NASA criticizes Russia for using space station to stage propaganda photos

NASA has criticized the Russian space agency for using the International Space Station (ISS) to take propaganda photos related to its invasion of Ukraine.

The photos show three Russian cosmonauts holding up the flags of two regions of eastern Ukraine that had been captured by Russian military forces, prompting the US space agency to issue a “strong rebuke”.

The stunt was described as “fundamentally inconsistent with the station’s primary function among the 15 international participating countries to advance science and develop technology for peaceful purposes” by NASA.

Despite the escalating ground conflict between Washington and Moscow, cooperation in low Earth orbit has largely continued with little challenge from the US to its Russian partners, although Roscosmos’ chief executive has repeatedly threatened to withdraw cooperation.

Roscosmos on Monday published photos of cosmonauts raising the flags of the self-proclaimed Luhansk People’s Republic and the Donetsk People’s Republic, which are not recognized by the international community.

There is concern that the diplomatic fallout from the war in Ukraine could undermine the international cooperation needed to keep the ISS in orbit and astronauts safe.

NASA formerly he told Sky News that despite heated exchanges and deteriorating relations on Earth, cooperation between Russia and the US on the ISS will continue.

“There’s really no tension in the team,” said Joel Montalbano, ISS program manager.

His comments followed a tongue-in-cheek video posted on social media by the Russian government-controlled RIA Novosti showing NASA astronaut Mark T Vande Hei being left behind on the space station by cosmonauts.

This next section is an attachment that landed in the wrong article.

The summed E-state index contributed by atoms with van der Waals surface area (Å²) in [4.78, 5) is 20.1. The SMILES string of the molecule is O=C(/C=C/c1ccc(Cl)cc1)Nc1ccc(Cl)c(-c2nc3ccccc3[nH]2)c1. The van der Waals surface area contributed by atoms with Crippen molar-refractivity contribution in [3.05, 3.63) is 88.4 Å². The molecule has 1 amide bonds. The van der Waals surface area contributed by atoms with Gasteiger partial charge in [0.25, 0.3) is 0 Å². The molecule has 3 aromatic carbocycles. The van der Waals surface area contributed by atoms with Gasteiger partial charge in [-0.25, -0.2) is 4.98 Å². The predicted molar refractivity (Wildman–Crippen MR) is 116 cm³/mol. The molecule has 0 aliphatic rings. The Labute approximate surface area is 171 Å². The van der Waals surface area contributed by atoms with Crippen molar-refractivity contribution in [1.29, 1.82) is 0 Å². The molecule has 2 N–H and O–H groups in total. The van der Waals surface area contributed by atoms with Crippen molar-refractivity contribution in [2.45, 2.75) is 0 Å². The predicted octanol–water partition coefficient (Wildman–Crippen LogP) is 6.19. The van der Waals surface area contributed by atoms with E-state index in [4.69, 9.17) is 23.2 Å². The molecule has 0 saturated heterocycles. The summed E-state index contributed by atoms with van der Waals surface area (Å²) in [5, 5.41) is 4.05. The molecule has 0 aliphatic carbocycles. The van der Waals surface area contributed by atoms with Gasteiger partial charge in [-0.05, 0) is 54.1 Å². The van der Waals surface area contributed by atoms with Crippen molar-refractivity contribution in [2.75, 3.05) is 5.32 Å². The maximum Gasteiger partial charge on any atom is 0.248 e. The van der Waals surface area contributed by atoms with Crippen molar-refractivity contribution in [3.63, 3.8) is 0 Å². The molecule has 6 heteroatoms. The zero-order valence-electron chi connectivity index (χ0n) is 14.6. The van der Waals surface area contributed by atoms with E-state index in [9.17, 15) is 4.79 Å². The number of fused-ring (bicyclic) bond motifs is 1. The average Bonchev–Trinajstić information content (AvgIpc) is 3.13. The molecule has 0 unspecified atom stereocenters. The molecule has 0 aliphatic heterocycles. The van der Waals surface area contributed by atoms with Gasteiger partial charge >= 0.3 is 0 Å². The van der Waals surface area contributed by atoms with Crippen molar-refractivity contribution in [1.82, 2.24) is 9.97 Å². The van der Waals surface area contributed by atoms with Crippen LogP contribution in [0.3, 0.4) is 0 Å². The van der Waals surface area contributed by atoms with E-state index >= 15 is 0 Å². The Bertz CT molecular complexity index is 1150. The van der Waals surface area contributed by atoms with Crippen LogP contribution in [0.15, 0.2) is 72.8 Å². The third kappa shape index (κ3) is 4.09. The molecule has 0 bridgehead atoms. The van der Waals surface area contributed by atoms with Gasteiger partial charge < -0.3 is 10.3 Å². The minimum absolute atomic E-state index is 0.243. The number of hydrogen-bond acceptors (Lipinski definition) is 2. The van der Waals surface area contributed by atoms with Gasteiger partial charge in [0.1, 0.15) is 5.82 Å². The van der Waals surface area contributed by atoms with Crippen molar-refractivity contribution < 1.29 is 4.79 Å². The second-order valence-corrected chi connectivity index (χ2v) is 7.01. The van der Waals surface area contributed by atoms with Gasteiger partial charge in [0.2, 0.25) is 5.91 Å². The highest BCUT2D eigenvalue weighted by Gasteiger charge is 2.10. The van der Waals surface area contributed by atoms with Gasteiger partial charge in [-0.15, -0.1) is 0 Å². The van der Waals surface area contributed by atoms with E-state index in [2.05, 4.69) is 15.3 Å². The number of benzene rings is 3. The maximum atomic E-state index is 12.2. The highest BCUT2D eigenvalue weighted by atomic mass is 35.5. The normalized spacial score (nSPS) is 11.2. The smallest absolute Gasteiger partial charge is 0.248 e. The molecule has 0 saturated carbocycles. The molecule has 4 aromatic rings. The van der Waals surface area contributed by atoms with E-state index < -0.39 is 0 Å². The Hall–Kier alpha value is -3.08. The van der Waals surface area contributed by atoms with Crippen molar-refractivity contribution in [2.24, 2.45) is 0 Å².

Concerns grew when the head of the Russian space agency Roscosmos, Dmitry Rogozin, retweeted the video.

It was just one of several scathing tweets sent by the Russian space chief to American and European colleagues since sanctions were imposed on Russia.

The end of the ISS

Regardless of the outcome of the Ukraine invasion and US-Russian relations, the long-term future of the ISS is likely to be limited.

NASA has released plans that could see the 444,615kg structure out of orbit in January 2031 and crashed into a “spaceship graveyard” in the most remote place on Earth.

The Commercial Crew Program is part of NASA’s efforts to help the private sector gain a foothold in space and ultimately replace the orbiting laboratory with a series of commercial space stations.

In the perfect scenario, the space station’s orbital altitude will slowly drop from its current altitude of 408 km (253 miles).

As the ISS’s altitude decreases, it will encounter an increasingly dense atmosphere, adding more drag and pushing it even lower.

The space station will keep traveling so fast that it will start to heat up and throw debris in a path behind it.

The plan to prevent this debris from harming people or property is for the ISS to crash into an uninhabited area of ​​the southern Pacific Ocean, near Point Nemo.

Point Nemo has been called a spaceship graveyard because, as the most distant point on Earth from any land, it is where decommissioned spacecraft typically point when returning to Earth.

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